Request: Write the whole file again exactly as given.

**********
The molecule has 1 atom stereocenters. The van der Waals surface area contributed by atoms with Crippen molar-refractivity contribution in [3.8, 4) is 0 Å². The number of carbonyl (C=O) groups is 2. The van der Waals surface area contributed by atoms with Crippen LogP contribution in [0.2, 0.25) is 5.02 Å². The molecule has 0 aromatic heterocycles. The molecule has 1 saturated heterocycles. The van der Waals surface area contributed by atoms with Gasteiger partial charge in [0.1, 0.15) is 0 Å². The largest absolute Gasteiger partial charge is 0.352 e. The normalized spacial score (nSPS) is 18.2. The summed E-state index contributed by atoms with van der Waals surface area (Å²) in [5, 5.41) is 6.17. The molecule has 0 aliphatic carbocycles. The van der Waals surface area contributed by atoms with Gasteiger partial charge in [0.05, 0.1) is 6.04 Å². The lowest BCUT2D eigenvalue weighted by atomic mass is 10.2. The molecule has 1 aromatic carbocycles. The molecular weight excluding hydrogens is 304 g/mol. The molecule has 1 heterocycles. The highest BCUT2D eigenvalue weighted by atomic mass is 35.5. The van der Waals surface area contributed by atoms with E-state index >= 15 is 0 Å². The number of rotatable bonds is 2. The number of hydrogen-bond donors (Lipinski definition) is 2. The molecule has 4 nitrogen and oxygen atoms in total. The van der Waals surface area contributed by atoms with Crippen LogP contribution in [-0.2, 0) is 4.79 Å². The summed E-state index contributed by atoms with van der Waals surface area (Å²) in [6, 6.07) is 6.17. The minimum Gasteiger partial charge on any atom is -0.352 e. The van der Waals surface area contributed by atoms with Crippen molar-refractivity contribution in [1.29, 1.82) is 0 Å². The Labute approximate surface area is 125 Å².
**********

The molecule has 1 atom stereocenters. The van der Waals surface area contributed by atoms with Crippen molar-refractivity contribution in [3.8, 4) is 0 Å². The number of carbonyl (C=O) groups is 2. The van der Waals surface area contributed by atoms with Crippen LogP contribution in [0.2, 0.25) is 5.02 Å². The molecule has 0 aromatic heterocycles. The molecule has 1 saturated heterocycles. The van der Waals surface area contributed by atoms with Gasteiger partial charge in [0.1, 0.15) is 0 Å². The largest absolute Gasteiger partial charge is 0.352 e. The normalized spacial score (nSPS) is 18.2. The summed E-state index contributed by atoms with van der Waals surface area (Å²) in [5, 5.41) is 6.17. The molecule has 0 aliphatic carbocycles. The van der Waals surface area contributed by atoms with Gasteiger partial charge in [0.05, 0.1) is 6.04 Å². The lowest BCUT2D eigenvalue weighted by atomic mass is 10.2. The molecule has 1 aromatic carbocycles. The molecular weight excluding hydrogens is 304 g/mol. The molecule has 1 heterocycles. The highest BCUT2D eigenvalue weighted by atomic mass is 35.5. The van der Waals surface area contributed by atoms with E-state index >= 15 is 0 Å². The number of rotatable bonds is 2. The number of hydrogen-bond donors (Lipinski definition) is 2. The molecule has 4 nitrogen and oxygen atoms in total. The van der Waals surface area contributed by atoms with Crippen LogP contribution in [-0.2, 0) is 4.79 Å². The summed E-state index contributed by atoms with van der Waals surface area (Å²) in [6, 6.07) is 6.17. The minimum Gasteiger partial charge on any atom is -0.352 e. The van der Waals surface area contributed by atoms with Crippen molar-refractivity contribution in [1.29, 1.82) is 0 Å². The Labute approximate surface area is 125 Å².